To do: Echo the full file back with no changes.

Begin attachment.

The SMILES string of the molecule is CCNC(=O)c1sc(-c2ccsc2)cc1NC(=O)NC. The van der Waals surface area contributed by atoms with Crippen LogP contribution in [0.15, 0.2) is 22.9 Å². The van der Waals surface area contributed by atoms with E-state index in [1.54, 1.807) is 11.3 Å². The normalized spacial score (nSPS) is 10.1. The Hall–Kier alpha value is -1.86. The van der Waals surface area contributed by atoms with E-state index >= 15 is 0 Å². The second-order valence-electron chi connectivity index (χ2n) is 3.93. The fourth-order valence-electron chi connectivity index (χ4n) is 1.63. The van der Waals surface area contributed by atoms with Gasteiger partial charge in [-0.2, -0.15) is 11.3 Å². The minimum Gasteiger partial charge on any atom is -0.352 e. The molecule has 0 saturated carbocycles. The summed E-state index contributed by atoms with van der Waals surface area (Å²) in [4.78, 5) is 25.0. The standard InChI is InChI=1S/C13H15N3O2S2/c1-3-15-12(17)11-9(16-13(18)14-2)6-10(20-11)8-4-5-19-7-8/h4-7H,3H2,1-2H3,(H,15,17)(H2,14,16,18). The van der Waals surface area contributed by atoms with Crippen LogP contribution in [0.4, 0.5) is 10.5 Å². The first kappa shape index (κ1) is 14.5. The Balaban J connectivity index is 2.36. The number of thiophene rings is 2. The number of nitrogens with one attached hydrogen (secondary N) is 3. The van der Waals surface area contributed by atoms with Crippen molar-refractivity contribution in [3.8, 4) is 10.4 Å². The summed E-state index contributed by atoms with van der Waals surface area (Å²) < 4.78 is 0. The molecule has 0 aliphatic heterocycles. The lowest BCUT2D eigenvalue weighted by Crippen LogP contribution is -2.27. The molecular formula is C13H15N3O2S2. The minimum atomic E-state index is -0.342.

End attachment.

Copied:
The SMILES string of the molecule is CCNC(=O)c1sc(-c2ccsc2)cc1NC(=O)NC. The van der Waals surface area contributed by atoms with Crippen LogP contribution in [0.15, 0.2) is 22.9 Å². The van der Waals surface area contributed by atoms with E-state index in [1.54, 1.807) is 11.3 Å². The normalized spacial score (nSPS) is 10.1. The Hall–Kier alpha value is -1.86. The van der Waals surface area contributed by atoms with E-state index >= 15 is 0 Å². The second-order valence-electron chi connectivity index (χ2n) is 3.93. The fourth-order valence-electron chi connectivity index (χ4n) is 1.63. The van der Waals surface area contributed by atoms with Gasteiger partial charge in [-0.2, -0.15) is 11.3 Å². The minimum Gasteiger partial charge on any atom is -0.352 e. The molecule has 0 saturated carbocycles. The summed E-state index contributed by atoms with van der Waals surface area (Å²) in [4.78, 5) is 25.0. The standard InChI is InChI=1S/C13H15N3O2S2/c1-3-15-12(17)11-9(16-13(18)14-2)6-10(20-11)8-4-5-19-7-8/h4-7H,3H2,1-2H3,(H,15,17)(H2,14,16,18). The van der Waals surface area contributed by atoms with Crippen LogP contribution in [0.4, 0.5) is 10.5 Å². The first kappa shape index (κ1) is 14.5. The Balaban J connectivity index is 2.36. The number of thiophene rings is 2. The number of nitrogens with one attached hydrogen (secondary N) is 3. The van der Waals surface area contributed by atoms with Crippen molar-refractivity contribution in [3.8, 4) is 10.4 Å². The summed E-state index contributed by atoms with van der Waals surface area (Å²) < 4.78 is 0. The molecule has 0 aliphatic heterocycles. The lowest BCUT2D eigenvalue weighted by Crippen LogP contribution is -2.27. The molecular formula is C13H15N3O2S2. The minimum atomic E-state index is -0.342.